Architectural firms that were thrown into a deep, dark hole following the Great Recession are finally starting to see light again.
Intern Brent Clayton, from left, with architects Valentina Shands-Puppione, David Schuermann and Joey Hagan look over blueprints at Architecture Inc., a local firm that has adapted to the new economy.
(Daily News/Lance Murphey)
The only worry is that the light at the end of the tunnel is another recession-driven train, threatening to again pummel the architectural community.
“I wouldn’t say that boom times are around the corner,” said Kirk Bobo of Hnedak Bobo Group Inc. “But there are good things happening out there if you know where to look.”
Local architects say they believe the industry – and the broader economy architecture firms rely on – is getting back on track after being changed in fundamental ways.
“I’ve seen more of an increase in terms of marketing opportunities,” said Jimmie Tucker, co-owner of Self-Tucker Architects. “At one point there wasn’t much going on in the engineering and construction businesses. It’s changed now and it’s very competitive for the projects we’re chasing. It seems like everybody is chasing after the same big projects.”
Tucker’s firm weathered the recession without major layoffs or filing for bankruptcy by relying on relationships he and partner Juan Self built during 18 years in the business.
“We survived the downturn and didn’t have to file bankruptcy or do many layoffs,” Tucker said. “We had to make some pay cuts but the firm stayed intact.”
Architectural nerves remain on edge. After eight straight months of revenue gains at architect firms, revenues dipped in April, according to the American Institute of Architects. However, AIA also said there is an “expectation is for a resumption of revenue growth in the coming months.”
Those are comforting words for an industry that was nearly leveled during the recession and its aftermath. In 2011, the chief economist for AIA said architecture firms had lost 25 percent of their employees since the construction downturn started in summer 2008.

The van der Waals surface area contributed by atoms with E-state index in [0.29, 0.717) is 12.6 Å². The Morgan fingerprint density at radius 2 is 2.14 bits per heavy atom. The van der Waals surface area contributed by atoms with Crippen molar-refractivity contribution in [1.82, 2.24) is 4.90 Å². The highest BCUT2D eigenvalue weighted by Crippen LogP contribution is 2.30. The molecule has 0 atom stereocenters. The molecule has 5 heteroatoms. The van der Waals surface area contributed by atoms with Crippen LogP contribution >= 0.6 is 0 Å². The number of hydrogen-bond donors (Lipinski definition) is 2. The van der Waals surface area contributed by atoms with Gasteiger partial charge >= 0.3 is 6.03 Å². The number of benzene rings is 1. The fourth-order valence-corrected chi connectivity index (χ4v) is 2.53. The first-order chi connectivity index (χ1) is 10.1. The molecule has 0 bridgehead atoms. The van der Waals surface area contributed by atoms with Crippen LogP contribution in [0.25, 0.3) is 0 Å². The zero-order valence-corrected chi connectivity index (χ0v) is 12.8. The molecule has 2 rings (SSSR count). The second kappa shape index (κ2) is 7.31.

However, there is now more of an interest in building, Bobo said.
“There’s clearly a whole lot of interest in investors and lenders and developers in projects,” Bobo said. “The challenge is the investors and lenders have a lot more scrutiny on what they’re involved with.”
Bobo, whose company was forced to layoff 17 percent of its staff in 2010, said his firm has developed several methods to rely on in this difficult environment.
For one, he wants employees to think early on about cost and feasibility.
“We have our entire staff work to understand more about what makes for successful projects,” Bobo said. “Budgets are a very high level of concern. It’s not just about design. It’s about all these other things.”
Bobo expects a growing demand for multifamily developments, senior living facilities, higher education buildings and health care to help drive the industry.
Joey Hagan, principal with Architecture Inc. said the recession dramatically changed the industry.
“The whole face of our profession changed,” said Hagan. “We got lean and mean and we all became able to do more with less. Back in the good old days the future was so bright you had to wear shades and now you have to wear binoculars.”
One way Architecture Inc. kept its head above the financial waves whipping through his industry was in government projects.
HOPE VI was designed to reinvigorate America’s worst public housing units. In Memphis, Architecture Inc. worked on University Place, formerly Lamar Terrace, and Legends Park, formerly Dixie Homes. The firm is starting a HOPE VI project in Durham, N.C.
“The bulk of our work now is HOPE VI construction,” Hagan said. “It’s not a place I would have seen our firm 10 years ago.”
Frank Ricks, president and CEO of LRK Inc., said his firm is still private sector driven, but things have changed. In 2010, the former incarnation of Ricks’ firm, Looney Ricks Kiss, filed for reorganization under Chapter 11 bankruptcy. Within months the bankruptcy proceedings were finished and LRK emerged better suited for the changed economy.
“For the most pat we’re still doing the types of projects we were doing before the recession,” Ricks said. “What’s changed is there are less of them.
“We are seeing an increase in the opportunities for community planning to mixed-used projects, but they’re still fewer and further between.”
Ricks said his Memphis-based firm, which has offices in Orlando, Fla., Baton Rouge, La., and Princeton, N.J., is up to around 70 employees. Ricks said having offices in multiple cities provided the firm with work it couldn’t get here in Memphis.
“Because of our Princeton office we were selected by New Jersey Transit to do transit-oriented development planning,” Ricks said.